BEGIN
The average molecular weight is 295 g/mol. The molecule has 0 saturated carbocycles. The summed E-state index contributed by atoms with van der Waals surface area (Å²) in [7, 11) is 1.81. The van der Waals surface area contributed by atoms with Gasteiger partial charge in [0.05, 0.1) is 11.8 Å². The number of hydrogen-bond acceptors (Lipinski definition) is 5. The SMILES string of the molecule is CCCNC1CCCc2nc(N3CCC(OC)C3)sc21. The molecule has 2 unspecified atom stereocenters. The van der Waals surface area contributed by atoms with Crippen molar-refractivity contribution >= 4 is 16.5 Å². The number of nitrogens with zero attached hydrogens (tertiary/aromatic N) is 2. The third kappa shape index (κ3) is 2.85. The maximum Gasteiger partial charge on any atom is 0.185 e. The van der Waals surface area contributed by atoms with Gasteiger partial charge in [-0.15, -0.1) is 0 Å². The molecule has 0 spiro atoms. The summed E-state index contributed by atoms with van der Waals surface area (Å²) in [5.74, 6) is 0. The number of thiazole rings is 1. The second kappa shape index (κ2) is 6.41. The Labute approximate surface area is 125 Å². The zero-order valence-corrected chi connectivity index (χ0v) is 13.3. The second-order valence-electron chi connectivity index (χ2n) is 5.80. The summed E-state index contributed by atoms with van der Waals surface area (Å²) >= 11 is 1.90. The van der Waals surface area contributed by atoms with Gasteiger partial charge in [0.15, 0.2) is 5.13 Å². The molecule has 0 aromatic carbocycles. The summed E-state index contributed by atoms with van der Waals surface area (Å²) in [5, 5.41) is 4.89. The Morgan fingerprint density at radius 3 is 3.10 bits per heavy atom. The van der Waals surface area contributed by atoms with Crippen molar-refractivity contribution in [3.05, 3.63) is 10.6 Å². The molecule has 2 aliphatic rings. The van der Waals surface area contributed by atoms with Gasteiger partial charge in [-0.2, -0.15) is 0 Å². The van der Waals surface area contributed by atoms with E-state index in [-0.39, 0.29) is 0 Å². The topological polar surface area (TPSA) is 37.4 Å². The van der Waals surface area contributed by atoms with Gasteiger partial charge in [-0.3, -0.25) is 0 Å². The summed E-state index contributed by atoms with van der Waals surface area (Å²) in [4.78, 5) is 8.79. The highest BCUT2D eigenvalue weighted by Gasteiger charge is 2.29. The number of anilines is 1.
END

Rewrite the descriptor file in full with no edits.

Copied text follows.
The average molecular weight is 295 g/mol. The molecule has 0 saturated carbocycles. The summed E-state index contributed by atoms with van der Waals surface area (Å²) in [7, 11) is 1.81. The van der Waals surface area contributed by atoms with Gasteiger partial charge in [0.05, 0.1) is 11.8 Å². The number of hydrogen-bond acceptors (Lipinski definition) is 5. The SMILES string of the molecule is CCCNC1CCCc2nc(N3CCC(OC)C3)sc21. The molecule has 2 unspecified atom stereocenters. The van der Waals surface area contributed by atoms with Crippen molar-refractivity contribution >= 4 is 16.5 Å². The number of nitrogens with zero attached hydrogens (tertiary/aromatic N) is 2. The third kappa shape index (κ3) is 2.85. The maximum Gasteiger partial charge on any atom is 0.185 e. The van der Waals surface area contributed by atoms with Gasteiger partial charge in [-0.15, -0.1) is 0 Å². The molecule has 0 spiro atoms. The summed E-state index contributed by atoms with van der Waals surface area (Å²) in [5.74, 6) is 0. The number of thiazole rings is 1. The second kappa shape index (κ2) is 6.41. The Labute approximate surface area is 125 Å². The zero-order valence-corrected chi connectivity index (χ0v) is 13.3. The second-order valence-electron chi connectivity index (χ2n) is 5.80. The summed E-state index contributed by atoms with van der Waals surface area (Å²) >= 11 is 1.90. The van der Waals surface area contributed by atoms with Gasteiger partial charge in [0.15, 0.2) is 5.13 Å². The molecule has 0 aromatic carbocycles. The summed E-state index contributed by atoms with van der Waals surface area (Å²) in [5, 5.41) is 4.89. The Morgan fingerprint density at radius 3 is 3.10 bits per heavy atom. The van der Waals surface area contributed by atoms with Crippen molar-refractivity contribution in [3.05, 3.63) is 10.6 Å². The molecule has 2 aliphatic rings. The van der Waals surface area contributed by atoms with Gasteiger partial charge in [-0.2, -0.15) is 0 Å². The van der Waals surface area contributed by atoms with E-state index in [-0.39, 0.29) is 0 Å². The topological polar surface area (TPSA) is 37.4 Å². The van der Waals surface area contributed by atoms with Gasteiger partial charge in [-0.3, -0.25) is 0 Å². The summed E-state index contributed by atoms with van der Waals surface area (Å²) in [4.78, 5) is 8.79. The highest BCUT2D eigenvalue weighted by Gasteiger charge is 2.29. The number of anilines is 1.